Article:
Government incentives, increased production, and growing environmental consciousness among consumers are propelling Thailand’s automotive market to undergo a green transformation.
Pinpawee Pulsawad, a 38-year-old owner of a maid services company in Saraburi province, harbors no regrets about her decision to buy an electric car for daily commute.
“Since I bought my electric car several months ago, many friends have inquired about my choice, expressing concerns about its efficiency and maintenance, considering electric vehicles (EV) are relatively new technology in Thailand,” she shared.
Pinpawee opted for a GWM ORA Good Cat 500 ultra electric vehicle, which cost around 970,000 baht.
She commutes approximately 100 km round trip from Ayutthaya to her office in Saraburi nearly every day. Her monthly spending on public charging comes to about 2,000 baht, significantly less than the 5,000 baht she used to paid for petrol car.
She intends to install a home charger and think will further reduce energy cost. When comparing fuel expenses, she emphasizes that electric cars are more economical to run than petrol cars since they rely on electricity instead of gasoline.
However, she recommends that individuals embarking on long road trips consider downloading apps to assist in locating charging networks along the way, as well as identifying petrol stations situated off major highways or at rest areas.
Kittipong Palawat, a 49-year-old company officer, underwent months of contemplation about whether to stick with petrol car or transition to a new EV. He consulted with numerous EV users and ultimately deciding to buy a BYD Atto 3, priced at around 1.2 million baht.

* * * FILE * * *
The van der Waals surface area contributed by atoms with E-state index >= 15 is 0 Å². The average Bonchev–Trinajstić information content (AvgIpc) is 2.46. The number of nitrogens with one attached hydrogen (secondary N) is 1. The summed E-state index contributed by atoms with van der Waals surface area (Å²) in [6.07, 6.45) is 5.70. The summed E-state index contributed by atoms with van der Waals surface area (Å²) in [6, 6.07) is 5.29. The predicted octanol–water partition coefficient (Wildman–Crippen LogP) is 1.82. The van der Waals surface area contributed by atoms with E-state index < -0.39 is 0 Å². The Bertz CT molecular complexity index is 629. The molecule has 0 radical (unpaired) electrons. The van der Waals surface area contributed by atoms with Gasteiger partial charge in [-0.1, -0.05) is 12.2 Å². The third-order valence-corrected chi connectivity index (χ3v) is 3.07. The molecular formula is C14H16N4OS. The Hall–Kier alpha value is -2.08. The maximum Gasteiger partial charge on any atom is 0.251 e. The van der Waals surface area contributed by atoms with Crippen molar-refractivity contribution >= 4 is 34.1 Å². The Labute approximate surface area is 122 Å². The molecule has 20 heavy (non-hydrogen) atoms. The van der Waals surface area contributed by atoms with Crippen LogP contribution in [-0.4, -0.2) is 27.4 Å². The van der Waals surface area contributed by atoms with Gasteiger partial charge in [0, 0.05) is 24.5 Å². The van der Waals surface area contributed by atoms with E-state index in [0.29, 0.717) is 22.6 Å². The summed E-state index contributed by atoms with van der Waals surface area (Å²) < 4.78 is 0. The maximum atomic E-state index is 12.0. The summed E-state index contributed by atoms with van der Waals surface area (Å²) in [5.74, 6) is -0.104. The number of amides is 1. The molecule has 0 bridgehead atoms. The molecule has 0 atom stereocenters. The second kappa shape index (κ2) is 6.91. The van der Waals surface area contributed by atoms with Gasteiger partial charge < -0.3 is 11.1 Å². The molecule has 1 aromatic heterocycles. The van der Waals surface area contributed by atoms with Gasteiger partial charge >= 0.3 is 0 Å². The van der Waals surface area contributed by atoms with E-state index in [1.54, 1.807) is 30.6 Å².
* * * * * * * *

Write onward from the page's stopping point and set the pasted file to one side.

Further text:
The decision-making process was grounded in five key factors: affordability, power consumption, interior and exterior design, maintenance and insurance.
Kittipong recounted the experience driving from Bangkok to Chanthaburi, about 250 km, which takes about 3 hours. “On both the outbound and return journeys, I stopped at a petrol station to charge. It was as convenient as charging at home and took about 40 minutes. I spent about 500 baht, significantly reducing my daily expenses,” he said.
He emphasized that EV are becoming increasingly commonplace, with major automakers racing to produce and introduce them to the market. He perceives a burgeoning interest in this green technology, deeming it eco-friendly and with silent engines.
Thai government’s policies aimed at promoting EV and new S-curve industries, along with incentives for auto manufacturers to invest in EV sector, played a significant role in influencing the decisions of Pinpawee and Kittipong to purchase EVs. However, they express concerns about the shortage of EV specialists and skilled workers needed to support the growth of EVs and related industries.
As the auto industry makes the transition, driven by the rising demand for battery EVs, Thai government has approved a comprehensive package of incentives to boost EV adoption in the country.
These include tax reductions, subsidies, and exemptions for both imported and domestically produced EVs, with the goal of positioning Thailand as a hub for EV manufacturing in Asia.
EV buyers in Thailand can enjoy subsidies ranging from 70,000 baht to 150,000 baht. These incentives are part of a broader strategy aimed at encouraging local production and related components.